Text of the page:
Advertisement

Family survives 34 days wandering lost in Peru jungle ‘eating berries’

Aerial view of the San Miguel River in the department of Putumayo, Colombia, on the Colombia-Ecuador border, on Sept. 27, 2013.
Aerial view of the San Miguel River in the department of Putumayo, Colombia, on the Colombia-Ecuador border, on Sept. 27, 2013. File/Getty Images

A Colombian mother and her three children survived 34 days lost in the Peruvian jungle, barely surviving only on berries, seeds and plants.

The four were on their way back from a visit with relatives in a remote area near the Peru-Colombia border, the BBC reports.

READ MORE: 2 Kitchener teens missing in Algonquin Park found safe, OPP say

They became disoriented and got lost, leading to more than a month of wandering before they were discovered by members of the Secoya Indigenous group near the village of Yubito.

Noticias Caracol, a Colombian broadcast company, said the unnamed mother had arranged to meet up with her husband to travel back across the border from Puerto Leguízamo.

Story continues below advertisement

When she failed to show up, her husband reported his family members missing.

Per the BBC, the Indigenous group reported the family members to the Peruvian navy. They informed their Colombian counterpart, which sent a hovercraft to pick up the mother and children to bring them home.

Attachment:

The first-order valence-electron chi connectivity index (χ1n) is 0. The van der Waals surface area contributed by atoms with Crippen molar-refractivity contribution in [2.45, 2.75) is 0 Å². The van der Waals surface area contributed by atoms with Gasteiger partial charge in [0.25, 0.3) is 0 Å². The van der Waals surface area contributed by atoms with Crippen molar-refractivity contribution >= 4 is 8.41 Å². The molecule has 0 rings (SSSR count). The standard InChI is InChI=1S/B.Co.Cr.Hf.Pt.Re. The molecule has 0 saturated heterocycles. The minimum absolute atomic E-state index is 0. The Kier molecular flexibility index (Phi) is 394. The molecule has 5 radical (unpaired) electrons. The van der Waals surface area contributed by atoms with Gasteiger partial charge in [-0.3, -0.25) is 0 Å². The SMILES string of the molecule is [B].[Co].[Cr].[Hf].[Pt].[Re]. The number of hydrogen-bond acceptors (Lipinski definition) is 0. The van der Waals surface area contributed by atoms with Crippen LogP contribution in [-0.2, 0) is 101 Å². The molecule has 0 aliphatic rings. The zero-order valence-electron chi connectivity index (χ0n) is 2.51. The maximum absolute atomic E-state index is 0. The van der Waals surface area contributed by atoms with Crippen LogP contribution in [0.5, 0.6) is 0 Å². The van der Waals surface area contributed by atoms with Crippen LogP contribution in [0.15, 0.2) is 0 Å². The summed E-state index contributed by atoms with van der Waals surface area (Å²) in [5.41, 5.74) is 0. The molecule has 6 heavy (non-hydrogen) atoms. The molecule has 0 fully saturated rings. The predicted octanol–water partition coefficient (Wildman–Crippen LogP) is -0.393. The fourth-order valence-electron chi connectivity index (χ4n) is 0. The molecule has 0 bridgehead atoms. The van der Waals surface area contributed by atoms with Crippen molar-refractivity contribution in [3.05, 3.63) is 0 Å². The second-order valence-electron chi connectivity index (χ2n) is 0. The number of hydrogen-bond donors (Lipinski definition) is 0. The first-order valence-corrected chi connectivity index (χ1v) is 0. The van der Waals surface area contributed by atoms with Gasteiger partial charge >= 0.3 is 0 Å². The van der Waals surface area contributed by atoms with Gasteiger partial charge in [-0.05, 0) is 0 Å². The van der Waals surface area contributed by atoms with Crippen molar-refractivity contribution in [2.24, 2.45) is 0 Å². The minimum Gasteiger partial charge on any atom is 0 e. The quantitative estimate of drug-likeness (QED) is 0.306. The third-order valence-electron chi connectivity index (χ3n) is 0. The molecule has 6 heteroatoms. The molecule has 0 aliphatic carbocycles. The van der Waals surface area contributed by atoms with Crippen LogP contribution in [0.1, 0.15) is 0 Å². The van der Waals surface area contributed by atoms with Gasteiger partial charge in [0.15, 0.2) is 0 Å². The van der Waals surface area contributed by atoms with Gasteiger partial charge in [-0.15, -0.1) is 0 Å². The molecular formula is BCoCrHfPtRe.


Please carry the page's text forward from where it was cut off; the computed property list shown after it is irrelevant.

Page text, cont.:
The footage shared by the local broadcast station shows malnourished and dehydrated children being lifting in stretchers and reunited with their father at the naval base in Puerto Leguízamo.

READ MORE: Yoga teacher lost for over 2 weeks in Hawaiian forest followed intuition to survive

“If we didn’t have water every 30 minutes, we’d faint,” the mother can be heard saying in Spanish. “We had to keep stopping all the time and the girls couldn’t walk anymore.”

The BBC says Gen. Sergio Alfredo Serrano of the Colombian navy said the family had bites and stings all over their bodies, as well as cuts on their feet.

They are currently being treated in hospital and undergoing tests for mosquito-borne illnesses like malaria and yellow fever.

meaghan.wray@globalnews.ca